Welding problem found on missile tubes intended for new submarines

GROTON — The U.S. Navy has awarded a $22.2 billion contract for the construction of nine additional Virginia-class submarines.

The office of U.S. Sen. Jack Reed of Rhode Island announced the contract Monday for General Dynamics’ Electric Boat in Connecticut and Rhode Island and Huntington Ingalls Industries Inc. in Virginia, the two companies that have been building the attack submarines in partnership.

The submarines included in the latest contract are to be delivered to the Navy between 2025 and 2029.

They also will be slightly larger and have additional capabilities compared with earlier Virginia-class submarines. The newer subs will weigh about 10,200 tons and have a length of 460 feet.

Reed’s office says the contract includes an option for a 10th submarine that could raise the contract value above $24 billion.

“This contract is a major win for Rhode Island that will bring a host of economic benefits to the state. It means submarine production at Quonset stays on course and continues full speed ahead for the next decade and will lead to further jobs and investment in the state,” Reed said. “These next-generation submarines provide our forces with a distinct national security advantage. They are an unmatched tool for deterrence.

“The awarding of this contract is a testament to the skill and dedication of the men and women at Electric Boat who do an outstanding job of building these submarines.”

Last year, Electric Boat broke ground on a 1.3-million-square-foot, $800 million multi-year expansion of its manufacturing facilities at Quonset. Reed said he has worked for years to help fund improvements in and around the Quonset Business Park to help attract and retain business in the area.

Rhode Island Rep. Jim Langevin said the new submarines are vital to national security and he’s proud his home state will have a hand in their construction.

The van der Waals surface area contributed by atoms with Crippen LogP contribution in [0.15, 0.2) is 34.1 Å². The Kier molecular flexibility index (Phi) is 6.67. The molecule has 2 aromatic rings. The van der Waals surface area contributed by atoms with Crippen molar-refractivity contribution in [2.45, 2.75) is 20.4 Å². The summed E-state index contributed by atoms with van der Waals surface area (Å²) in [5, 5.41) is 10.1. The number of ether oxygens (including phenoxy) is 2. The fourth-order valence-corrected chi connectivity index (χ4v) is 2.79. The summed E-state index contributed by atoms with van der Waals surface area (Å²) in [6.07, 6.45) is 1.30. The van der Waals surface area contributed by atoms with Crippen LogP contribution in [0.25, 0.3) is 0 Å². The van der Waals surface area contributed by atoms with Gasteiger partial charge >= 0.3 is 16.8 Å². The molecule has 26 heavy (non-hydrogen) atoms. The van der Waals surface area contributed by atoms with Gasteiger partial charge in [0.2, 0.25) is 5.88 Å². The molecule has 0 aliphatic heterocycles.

“The new Virginia Payload Module represents a leap forward in capability for our submariners,” Langevin said. “The next-generation of submarines will enable new missions by our special operations forces and support additional sensors and payloads to maintain our tactical edge. I am incredibly proud that the VPMs will be built by Rhode Islanders.”

Connecticut Rep. Joe Courtney, D-2nd District, chairs the House Seapower and Projection Forces Subcommittee and has worked tirelessly over the past decade to secure contracts for EB’s facilities in Groton and Quonset Point. He said the firm’s work force is up to the challenge of constructing the high-tech new boats.

“The long-awaited contract awarded today — the largest ever awarded by the Navy — provides stability and certainty to our submarine shipbuilders, greater deterrent capability to our combatant commanders, and increased workload for the industrial base,” Courtney said. “The submarines that will be built under this contract are not your normal Virginia class — each new Block V VPM submarine is 90 feet longer with a payload module that carries an additional price tag of $500 million. As a result, each of the advanced submarines requires more construction work than the previously-built versions.

“That’s good news that continues to support historic surge in workload and workforce at the Groton shipyard and throughout the Connecticut and national supply chain that supports it.”

The shipyards are taking on the work from the new contract even as they are benefiting from a surge of contracts won in recent years. Courtney, though, expressed confidence in EB’s workers.

“This announcement comes at an exciting time for our region as we prepare to support not just the submarines in this contract, but the Columbia class due to start construction next year,” he said. “I know that our hard-working shipbuilders, our partners working to prepare the workforce, and our region is up to the task.”

Electric Boat currently employs about 4,000 workers in Rhode Island and more than 10,000 in Groton and New London.

Copyright 2019 The Associated Press. All rights reserved. This material may not be published, broadcast, rewritten or redistributed.

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